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Beethoven, Mahler, Penelope, and The Beatles

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Playing a bit of catch-up here, on the eclectic mix of KW Symphony concerts we’ve seen this fall and winter…

It began in September with the season opener. The first half were two fairly fabulous modern classical pieces, both by local composers, Stewart Goodyear’s Count Up and John Estacio’s Brio: Toccata and Fantasy for Orchestra. The second half was somewhat more familiar: Beethoven’s Symphony in D minor: The Ode to Joy. It’s a bit funny in that it features a mass choir (four choirs, combined) and four soloists, but for most of the performance time, they are just sitting there. They only start singing in the later movements.

But what a gorgeous piece that is. I’m always worried I’ll get a bit bored during the slow bits of classical pieces, but that didn’t happen here. Too beautiful, too moving. Then afterward, we attended the opening gala, which offered a live band (not classical), dancing, hors d’oeuvres, drinks, and an auction. It was a fun evening.

In October, we saw Penelope, by Sarah Kirland Snider (who was in attendance), which was part of the Intersections series. It was a “song cycle”, in which a woman’s husband returns from the war after many years, not remembering his previous life. The performance is his wife’s reaction to this and attempts to restore his memory, partly through reading Homer’s Odyssey to him.

Haunting is probably the best descriptor of this one. It wasn’t quite like anything I’ve heard before. It was written for and performed by Shara Worden, who has a gorgeous but unusual, almost unearthly, quality to her voice. Think I’d like to get the recording, though it would be the kind of thing you’d want to just listen to and through on its own, and not on shuffle mode with other things.

(I found this video while researching this, and really got drawn into watching it all, though it’s seven minutes long…) After the song cycle, Shara Worden performed some of her own songs, which were quirky and somewhat lighter, even featuring audience participation.

Then earlier this month, Edwin Outwater presented the work he’d listened to a lot as a (clearly very unusual) teenager, Gustav Mahler’s Symphony No 5. The piece is over an hour long and requires more musicians than KW Symphony has, so they were joined by about 40 additional musicians. In the first half, after with Schubert’s brief Entr’acte No. 3 from Rosamunde, Outwater explained what was going on the various parts of the Mahler symphony, with excerpts, then in the second half, they played it all. Though I’d had kind of a day at work, I couldn’t help but be drawn in by the gorgeous music rather than brooding on that.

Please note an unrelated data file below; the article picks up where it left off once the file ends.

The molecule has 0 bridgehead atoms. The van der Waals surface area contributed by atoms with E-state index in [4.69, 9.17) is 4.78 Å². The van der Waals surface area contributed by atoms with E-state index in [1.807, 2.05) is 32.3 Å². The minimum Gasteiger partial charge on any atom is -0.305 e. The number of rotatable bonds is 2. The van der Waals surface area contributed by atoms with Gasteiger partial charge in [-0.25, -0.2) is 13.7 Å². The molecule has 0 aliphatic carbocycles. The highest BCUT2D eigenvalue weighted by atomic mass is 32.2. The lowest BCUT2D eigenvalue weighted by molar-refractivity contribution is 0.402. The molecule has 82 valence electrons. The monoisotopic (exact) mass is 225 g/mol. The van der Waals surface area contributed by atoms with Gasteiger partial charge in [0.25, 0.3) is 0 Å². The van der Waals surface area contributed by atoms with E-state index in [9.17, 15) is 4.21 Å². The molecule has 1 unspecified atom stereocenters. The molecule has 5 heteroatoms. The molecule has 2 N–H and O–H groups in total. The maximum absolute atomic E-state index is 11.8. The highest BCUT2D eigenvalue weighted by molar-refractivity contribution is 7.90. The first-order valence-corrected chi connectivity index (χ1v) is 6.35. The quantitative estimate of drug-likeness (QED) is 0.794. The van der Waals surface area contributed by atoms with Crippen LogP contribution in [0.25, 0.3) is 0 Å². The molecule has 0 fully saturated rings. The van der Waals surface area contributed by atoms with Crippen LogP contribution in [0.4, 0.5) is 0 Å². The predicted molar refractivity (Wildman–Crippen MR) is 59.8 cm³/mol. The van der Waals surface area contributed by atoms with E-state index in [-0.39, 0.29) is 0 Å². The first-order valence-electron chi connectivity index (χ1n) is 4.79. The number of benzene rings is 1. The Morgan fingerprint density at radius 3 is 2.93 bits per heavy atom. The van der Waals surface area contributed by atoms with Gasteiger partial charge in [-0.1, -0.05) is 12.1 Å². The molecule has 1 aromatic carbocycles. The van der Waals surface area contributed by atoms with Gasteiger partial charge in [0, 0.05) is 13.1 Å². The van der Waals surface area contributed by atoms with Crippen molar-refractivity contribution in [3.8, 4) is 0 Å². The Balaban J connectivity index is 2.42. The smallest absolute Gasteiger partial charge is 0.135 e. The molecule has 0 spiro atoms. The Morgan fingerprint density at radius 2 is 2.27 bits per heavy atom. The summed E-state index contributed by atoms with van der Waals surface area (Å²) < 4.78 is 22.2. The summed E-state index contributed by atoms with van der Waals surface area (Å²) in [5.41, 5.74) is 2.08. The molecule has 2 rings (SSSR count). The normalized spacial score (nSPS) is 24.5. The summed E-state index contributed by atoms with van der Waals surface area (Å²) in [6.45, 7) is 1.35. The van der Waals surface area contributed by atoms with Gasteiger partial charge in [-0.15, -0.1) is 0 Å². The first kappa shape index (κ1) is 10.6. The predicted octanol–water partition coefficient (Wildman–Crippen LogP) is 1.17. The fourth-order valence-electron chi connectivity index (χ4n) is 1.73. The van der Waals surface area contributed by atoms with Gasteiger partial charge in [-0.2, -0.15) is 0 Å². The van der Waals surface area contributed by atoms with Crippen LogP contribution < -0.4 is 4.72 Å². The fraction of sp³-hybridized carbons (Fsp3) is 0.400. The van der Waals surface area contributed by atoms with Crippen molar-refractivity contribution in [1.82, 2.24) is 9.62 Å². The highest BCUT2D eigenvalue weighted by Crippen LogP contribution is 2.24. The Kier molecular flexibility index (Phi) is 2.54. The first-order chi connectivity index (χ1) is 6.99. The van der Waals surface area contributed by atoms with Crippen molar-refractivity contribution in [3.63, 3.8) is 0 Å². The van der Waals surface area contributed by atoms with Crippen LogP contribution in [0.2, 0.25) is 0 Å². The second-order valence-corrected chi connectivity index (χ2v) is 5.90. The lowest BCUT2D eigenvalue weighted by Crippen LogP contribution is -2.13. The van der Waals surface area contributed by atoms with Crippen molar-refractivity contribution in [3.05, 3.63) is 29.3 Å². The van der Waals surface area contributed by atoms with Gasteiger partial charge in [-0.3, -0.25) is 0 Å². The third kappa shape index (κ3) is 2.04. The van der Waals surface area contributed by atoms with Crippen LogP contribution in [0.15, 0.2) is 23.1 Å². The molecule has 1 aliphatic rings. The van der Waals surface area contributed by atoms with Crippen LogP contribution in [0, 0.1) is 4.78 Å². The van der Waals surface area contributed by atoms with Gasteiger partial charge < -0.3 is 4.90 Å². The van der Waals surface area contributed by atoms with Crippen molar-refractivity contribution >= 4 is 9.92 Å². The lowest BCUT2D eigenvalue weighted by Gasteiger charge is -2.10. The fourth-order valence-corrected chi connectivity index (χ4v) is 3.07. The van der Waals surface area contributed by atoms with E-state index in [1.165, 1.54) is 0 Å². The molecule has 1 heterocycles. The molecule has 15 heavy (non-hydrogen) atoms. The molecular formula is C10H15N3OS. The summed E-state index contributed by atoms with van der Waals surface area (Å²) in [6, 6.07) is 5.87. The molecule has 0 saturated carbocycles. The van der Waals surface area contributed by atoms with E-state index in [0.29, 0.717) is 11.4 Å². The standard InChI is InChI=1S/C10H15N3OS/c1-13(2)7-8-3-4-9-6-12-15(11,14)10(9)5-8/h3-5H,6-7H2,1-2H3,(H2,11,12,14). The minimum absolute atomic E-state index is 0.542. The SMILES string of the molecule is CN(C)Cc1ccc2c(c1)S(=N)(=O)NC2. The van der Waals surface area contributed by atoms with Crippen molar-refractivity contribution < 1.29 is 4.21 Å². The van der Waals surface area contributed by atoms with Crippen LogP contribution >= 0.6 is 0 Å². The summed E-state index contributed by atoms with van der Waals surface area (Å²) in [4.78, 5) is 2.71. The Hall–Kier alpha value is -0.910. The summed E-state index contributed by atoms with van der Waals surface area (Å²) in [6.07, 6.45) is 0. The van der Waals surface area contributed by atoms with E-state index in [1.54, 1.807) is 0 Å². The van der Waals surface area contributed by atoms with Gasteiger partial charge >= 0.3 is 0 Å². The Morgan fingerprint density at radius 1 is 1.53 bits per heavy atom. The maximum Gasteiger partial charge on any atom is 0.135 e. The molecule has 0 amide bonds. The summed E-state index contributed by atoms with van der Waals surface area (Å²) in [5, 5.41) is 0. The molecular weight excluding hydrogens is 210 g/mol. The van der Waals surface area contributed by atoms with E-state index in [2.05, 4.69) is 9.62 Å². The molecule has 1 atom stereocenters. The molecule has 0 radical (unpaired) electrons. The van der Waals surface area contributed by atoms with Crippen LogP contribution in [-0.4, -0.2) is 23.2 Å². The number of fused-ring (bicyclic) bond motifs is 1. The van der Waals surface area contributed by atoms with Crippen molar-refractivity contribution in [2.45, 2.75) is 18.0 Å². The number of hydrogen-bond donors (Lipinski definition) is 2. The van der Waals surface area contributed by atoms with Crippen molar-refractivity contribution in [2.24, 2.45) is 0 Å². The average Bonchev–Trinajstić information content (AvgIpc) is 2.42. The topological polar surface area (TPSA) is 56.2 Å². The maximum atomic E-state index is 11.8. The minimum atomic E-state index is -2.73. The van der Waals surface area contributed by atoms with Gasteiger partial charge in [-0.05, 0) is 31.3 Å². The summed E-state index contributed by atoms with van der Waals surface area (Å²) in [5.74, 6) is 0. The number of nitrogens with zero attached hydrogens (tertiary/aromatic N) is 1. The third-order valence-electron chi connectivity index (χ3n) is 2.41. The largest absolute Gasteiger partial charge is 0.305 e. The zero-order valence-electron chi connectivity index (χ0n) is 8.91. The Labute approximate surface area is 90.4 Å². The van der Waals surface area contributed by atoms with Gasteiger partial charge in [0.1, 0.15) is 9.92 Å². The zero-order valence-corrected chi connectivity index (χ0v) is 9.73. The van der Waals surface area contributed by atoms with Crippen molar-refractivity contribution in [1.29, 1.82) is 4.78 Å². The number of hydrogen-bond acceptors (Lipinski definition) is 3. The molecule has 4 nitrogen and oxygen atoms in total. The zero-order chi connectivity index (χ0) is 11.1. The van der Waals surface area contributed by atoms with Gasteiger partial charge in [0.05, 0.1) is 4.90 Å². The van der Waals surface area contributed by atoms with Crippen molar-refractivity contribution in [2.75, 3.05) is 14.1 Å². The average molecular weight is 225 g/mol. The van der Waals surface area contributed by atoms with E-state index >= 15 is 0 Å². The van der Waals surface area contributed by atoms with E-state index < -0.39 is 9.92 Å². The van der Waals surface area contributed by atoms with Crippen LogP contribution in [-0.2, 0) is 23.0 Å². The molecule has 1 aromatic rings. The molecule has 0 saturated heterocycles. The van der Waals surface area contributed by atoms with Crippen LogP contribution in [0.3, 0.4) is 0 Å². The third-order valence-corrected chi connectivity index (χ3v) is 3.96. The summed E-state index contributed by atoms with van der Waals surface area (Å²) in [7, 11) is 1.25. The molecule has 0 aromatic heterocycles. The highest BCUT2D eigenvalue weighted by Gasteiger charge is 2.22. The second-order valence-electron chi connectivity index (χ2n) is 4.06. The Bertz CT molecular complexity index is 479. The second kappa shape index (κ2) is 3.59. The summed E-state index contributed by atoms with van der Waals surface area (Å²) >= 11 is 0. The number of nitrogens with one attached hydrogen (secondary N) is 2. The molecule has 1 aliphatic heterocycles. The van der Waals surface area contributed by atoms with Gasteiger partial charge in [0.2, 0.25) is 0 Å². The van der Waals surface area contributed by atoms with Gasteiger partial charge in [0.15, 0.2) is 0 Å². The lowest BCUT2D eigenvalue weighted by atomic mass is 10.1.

He’s right that it’s an amazing work. Still can’t imagine myself having listened to it as a teenager, though.

Revolver cover artFinally, the first Jeans’n’Classics concert led off this month with something I did listen to as a teenager: The Beatles: Rubber Soul and Revolver. Jean calls me a snob for this, but I still protest that following the old US releases of these albums rather than the more definitive UK / CD versions was a weird Boomer thing to do, particularly as it meant the omission of songs like “Love You to” (my favorite of the three Harrison songs on Revolver) and “And Your Bird Can Sing”. And the even more brilliant songs “Drive My Car” and “Nowhere Man” are only recent additions, tacked on at the end of Rubber Soul’s odd US play order.

But then again… Maybe has does have a point that it’s just a quibble, because it was a really good concert. The Beatles music is very suited to the symphonic treatment, and Peter Brennan clearly loves them and does cool, original things with the arrangements, such as intermixing “Within You Without You” (from Sgt. Pepper) into Octopus’s Garden.

The two lead singers, David Blamires and Neil Donnell, both have exquisite voices, and their weaker stage presence was made up for by having personable keyboardist John Regan lead us through the set. We also got Don Paulton on keyboards, in a rare double-shot on the ivories. And one has to mention that apart from singing well, as always, Kathryn Rose looked particularly fetching. She seems to be one of those women who just get more attractive as they get older.

The set list, of course, featured three of my all-time favorite Beatles songs, “Norwegian Wood” (which led to a night-long debate as to just what John Lennon was setting fire to there), “In My Life”, “Girl” (so sensual), and “For No One” (a most devastating breakup song). But those two albums are just strong in general, so there wasn’t much dross. The very odd “Tomorrow Never Knows” was suitably trippy ending to the evening.

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